Will the single market be realized fast enough to withstand the global storms where powerful societies are devising ways, covert and overt, to devour others?
Imagine a big plane with hundreds of passengers racing on the tarmac readying to take off. But towards the end of the runway, the pilot sees a big obstacle like a stationary truck. Stopping the speeding plane which is fully loaded with people and cargo and whose tanks are full of fuel is catastrophic and out of question. The pilot’s only choice is to gun for take-off and lift off with microseconds to spare, or else hit the obstacle, killing everyone on board and pulverizing the equipment. That is the economic choice Africa has to make this decade.
How does the pilot garner enough energy to lift off? In reality away from analogies, how do the leaders of Africa attain take off for the continent in the shortest possible time? For if they don’t, outsiders, with their own agenda and their own interests at heart, will be the ones to determine the course of the continent. In others words, what Africa is facing at the end of this decade is takeoff or takeover. A takeover of the continent by outsiders would basically mean the crash of the Africa Continental Free Trade Area -AfCFTA.
Interestingly, Africa’s situation today is adversely projected as hopeless by both external and African media. The former do it deliberately, the latter inadvertently, as the self-deprecating African journalists prefer pursuing negative news “which sells” but demoralizes instead of positive news that inspires. Both African and foreign media thus prepare the minds for the takeover of the continent’s economies, a process some call the second colonization. The media thus consolidates the view of a weak Africa that needs to beg to survive, a view believed by both outsiders and Africans themselves.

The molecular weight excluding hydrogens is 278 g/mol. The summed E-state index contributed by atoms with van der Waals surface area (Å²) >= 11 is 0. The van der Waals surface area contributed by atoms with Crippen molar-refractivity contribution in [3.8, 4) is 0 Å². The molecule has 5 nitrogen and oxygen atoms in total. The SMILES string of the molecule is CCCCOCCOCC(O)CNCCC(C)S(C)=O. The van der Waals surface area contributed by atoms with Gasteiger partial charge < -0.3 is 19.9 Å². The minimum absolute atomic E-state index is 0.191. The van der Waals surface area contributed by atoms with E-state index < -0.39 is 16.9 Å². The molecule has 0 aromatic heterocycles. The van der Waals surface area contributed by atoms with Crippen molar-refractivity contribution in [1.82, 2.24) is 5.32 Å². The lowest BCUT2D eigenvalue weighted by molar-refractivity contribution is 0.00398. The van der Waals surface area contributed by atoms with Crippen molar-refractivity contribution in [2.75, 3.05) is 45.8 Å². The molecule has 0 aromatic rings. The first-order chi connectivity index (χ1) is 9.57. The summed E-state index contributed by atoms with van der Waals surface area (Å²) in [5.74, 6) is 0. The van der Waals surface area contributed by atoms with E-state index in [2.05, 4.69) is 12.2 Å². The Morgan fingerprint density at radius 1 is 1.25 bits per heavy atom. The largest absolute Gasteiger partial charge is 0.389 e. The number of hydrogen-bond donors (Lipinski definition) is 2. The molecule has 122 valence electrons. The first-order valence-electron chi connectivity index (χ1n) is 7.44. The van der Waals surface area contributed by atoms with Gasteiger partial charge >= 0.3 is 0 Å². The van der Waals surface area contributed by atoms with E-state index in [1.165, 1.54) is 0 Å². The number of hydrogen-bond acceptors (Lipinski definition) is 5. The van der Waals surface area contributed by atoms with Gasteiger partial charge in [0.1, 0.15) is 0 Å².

Yet, Africa is big in all aspects and does not need to beg for anything. For instance, at 30.3million sq kms, Africa is the second largest and would actually be the largest continent if Russia (17million sq kms) were to be fully counted in Europe (10million sq kms). The distorted world map you have seen all your life – that makes Africa look smaller than it actually is – is the product of the same logic that seeks to belittle the continent and its people. Similarly, Africa’s population of 1.42 billion today is twice the combined population of Europe and North America.
Ironically, Africa’s population size, which would be described as an asset for any other place, is problematic for those who choose to perpetuate the image of a hopeless continent. The failure to make the AfCFTA work would validate their negative views.
The 2020’s decade is Africa’s runway for takeoff or crash also because of the fast changing reconfiguration of international affairs which stems from successive waves of tragic events that have forced us to rethink the continent’s security in various areas such as health, food, and conflict resolution. The decade had actually started on a high, with everyone saying “twennie-twennie”. The mood, however, didn’t last for long. By the end of January 2020, the coronavirus had reared its head and the whole world was running for cover.
The twennie-twennie mood died out as it had risen as lockdowns engulfed the world. It took two years for calm to return and clarity to emerge. Then came the Russia-Ukraine conflict and we saw African Union leaders begging Russia for food! As I write this article, our leaders have yet to put out the fires of an even larger conflict in Northern Ethiopia.